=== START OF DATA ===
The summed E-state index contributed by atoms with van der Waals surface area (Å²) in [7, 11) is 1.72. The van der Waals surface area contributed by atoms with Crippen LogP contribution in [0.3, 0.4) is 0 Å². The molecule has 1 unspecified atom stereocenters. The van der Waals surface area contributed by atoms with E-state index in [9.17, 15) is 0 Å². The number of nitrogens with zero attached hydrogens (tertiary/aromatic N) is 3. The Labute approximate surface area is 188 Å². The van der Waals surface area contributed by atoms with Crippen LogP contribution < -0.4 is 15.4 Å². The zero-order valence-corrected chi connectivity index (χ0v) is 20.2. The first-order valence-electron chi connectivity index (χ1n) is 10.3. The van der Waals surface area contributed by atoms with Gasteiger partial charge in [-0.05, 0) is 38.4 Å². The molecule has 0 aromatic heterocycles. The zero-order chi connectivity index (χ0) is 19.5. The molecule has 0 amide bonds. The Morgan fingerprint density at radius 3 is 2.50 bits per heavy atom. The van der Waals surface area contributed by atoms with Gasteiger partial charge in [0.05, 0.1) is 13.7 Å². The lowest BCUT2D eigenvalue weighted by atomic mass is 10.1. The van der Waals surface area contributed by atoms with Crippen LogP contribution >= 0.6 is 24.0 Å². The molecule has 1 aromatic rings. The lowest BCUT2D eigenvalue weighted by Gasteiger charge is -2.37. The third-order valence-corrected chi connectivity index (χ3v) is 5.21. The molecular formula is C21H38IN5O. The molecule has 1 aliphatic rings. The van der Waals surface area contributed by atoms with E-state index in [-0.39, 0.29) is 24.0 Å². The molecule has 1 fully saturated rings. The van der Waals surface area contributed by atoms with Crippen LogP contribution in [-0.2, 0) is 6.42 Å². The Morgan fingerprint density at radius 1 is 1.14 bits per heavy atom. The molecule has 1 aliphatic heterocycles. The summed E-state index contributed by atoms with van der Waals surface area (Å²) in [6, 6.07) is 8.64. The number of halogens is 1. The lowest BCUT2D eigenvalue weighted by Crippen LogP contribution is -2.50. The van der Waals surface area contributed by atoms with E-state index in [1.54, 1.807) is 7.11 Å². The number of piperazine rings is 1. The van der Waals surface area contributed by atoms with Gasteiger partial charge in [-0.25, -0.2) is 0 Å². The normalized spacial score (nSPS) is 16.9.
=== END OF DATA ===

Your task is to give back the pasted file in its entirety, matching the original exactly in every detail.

The summed E-state index contributed by atoms with van der Waals surface area (Å²) in [7, 11) is 1.72. The van der Waals surface area contributed by atoms with Crippen LogP contribution in [0.3, 0.4) is 0 Å². The molecule has 1 unspecified atom stereocenters. The van der Waals surface area contributed by atoms with E-state index in [9.17, 15) is 0 Å². The number of nitrogens with zero attached hydrogens (tertiary/aromatic N) is 3. The Labute approximate surface area is 188 Å². The van der Waals surface area contributed by atoms with Crippen LogP contribution < -0.4 is 15.4 Å². The zero-order valence-corrected chi connectivity index (χ0v) is 20.2. The first-order valence-electron chi connectivity index (χ1n) is 10.3. The van der Waals surface area contributed by atoms with Gasteiger partial charge in [-0.05, 0) is 38.4 Å². The molecule has 0 aromatic heterocycles. The zero-order chi connectivity index (χ0) is 19.5. The molecule has 0 amide bonds. The Morgan fingerprint density at radius 3 is 2.50 bits per heavy atom. The van der Waals surface area contributed by atoms with Gasteiger partial charge in [0.05, 0.1) is 13.7 Å². The lowest BCUT2D eigenvalue weighted by atomic mass is 10.1. The van der Waals surface area contributed by atoms with Crippen LogP contribution >= 0.6 is 24.0 Å². The molecule has 1 aromatic rings. The lowest BCUT2D eigenvalue weighted by Gasteiger charge is -2.37. The third-order valence-corrected chi connectivity index (χ3v) is 5.21. The molecular formula is C21H38IN5O. The molecule has 1 aliphatic rings. The van der Waals surface area contributed by atoms with E-state index in [-0.39, 0.29) is 24.0 Å². The molecule has 1 fully saturated rings. The van der Waals surface area contributed by atoms with Crippen LogP contribution in [-0.2, 0) is 6.42 Å². The Morgan fingerprint density at radius 1 is 1.14 bits per heavy atom. The molecule has 1 aliphatic heterocycles. The summed E-state index contributed by atoms with van der Waals surface area (Å²) in [6, 6.07) is 8.64. The number of halogens is 1. The lowest BCUT2D eigenvalue weighted by Crippen LogP contribution is -2.50. The van der Waals surface area contributed by atoms with E-state index in [1.54, 1.807) is 7.11 Å². The number of piperazine rings is 1. The van der Waals surface area contributed by atoms with Gasteiger partial charge in [-0.25, -0.2) is 0 Å². The normalized spacial score (nSPS) is 16.9.